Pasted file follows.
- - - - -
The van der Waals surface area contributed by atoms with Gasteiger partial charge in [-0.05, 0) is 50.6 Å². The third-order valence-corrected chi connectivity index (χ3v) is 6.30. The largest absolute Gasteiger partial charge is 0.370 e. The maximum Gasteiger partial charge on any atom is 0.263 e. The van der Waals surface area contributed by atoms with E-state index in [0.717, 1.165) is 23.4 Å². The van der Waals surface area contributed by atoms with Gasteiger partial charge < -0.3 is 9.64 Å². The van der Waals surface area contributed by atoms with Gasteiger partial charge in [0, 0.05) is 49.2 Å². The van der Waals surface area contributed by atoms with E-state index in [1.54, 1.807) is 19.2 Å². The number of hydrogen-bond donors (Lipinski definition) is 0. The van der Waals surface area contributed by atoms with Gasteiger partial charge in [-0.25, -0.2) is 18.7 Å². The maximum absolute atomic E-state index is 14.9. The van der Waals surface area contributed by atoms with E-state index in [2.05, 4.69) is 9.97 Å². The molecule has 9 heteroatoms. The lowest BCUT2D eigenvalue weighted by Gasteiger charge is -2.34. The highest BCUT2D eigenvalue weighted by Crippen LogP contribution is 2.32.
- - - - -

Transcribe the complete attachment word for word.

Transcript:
The van der Waals surface area contributed by atoms with Gasteiger partial charge in [-0.05, 0) is 50.6 Å². The third-order valence-corrected chi connectivity index (χ3v) is 6.30. The largest absolute Gasteiger partial charge is 0.370 e. The maximum Gasteiger partial charge on any atom is 0.263 e. The van der Waals surface area contributed by atoms with E-state index in [0.717, 1.165) is 23.4 Å². The van der Waals surface area contributed by atoms with Gasteiger partial charge < -0.3 is 9.64 Å². The van der Waals surface area contributed by atoms with Gasteiger partial charge in [0, 0.05) is 49.2 Å². The van der Waals surface area contributed by atoms with E-state index in [1.54, 1.807) is 19.2 Å². The number of hydrogen-bond donors (Lipinski definition) is 0. The van der Waals surface area contributed by atoms with Gasteiger partial charge in [-0.25, -0.2) is 18.7 Å². The maximum absolute atomic E-state index is 14.9. The van der Waals surface area contributed by atoms with E-state index in [2.05, 4.69) is 9.97 Å². The molecule has 9 heteroatoms. The lowest BCUT2D eigenvalue weighted by Gasteiger charge is -2.34. The highest BCUT2D eigenvalue weighted by Crippen LogP contribution is 2.32.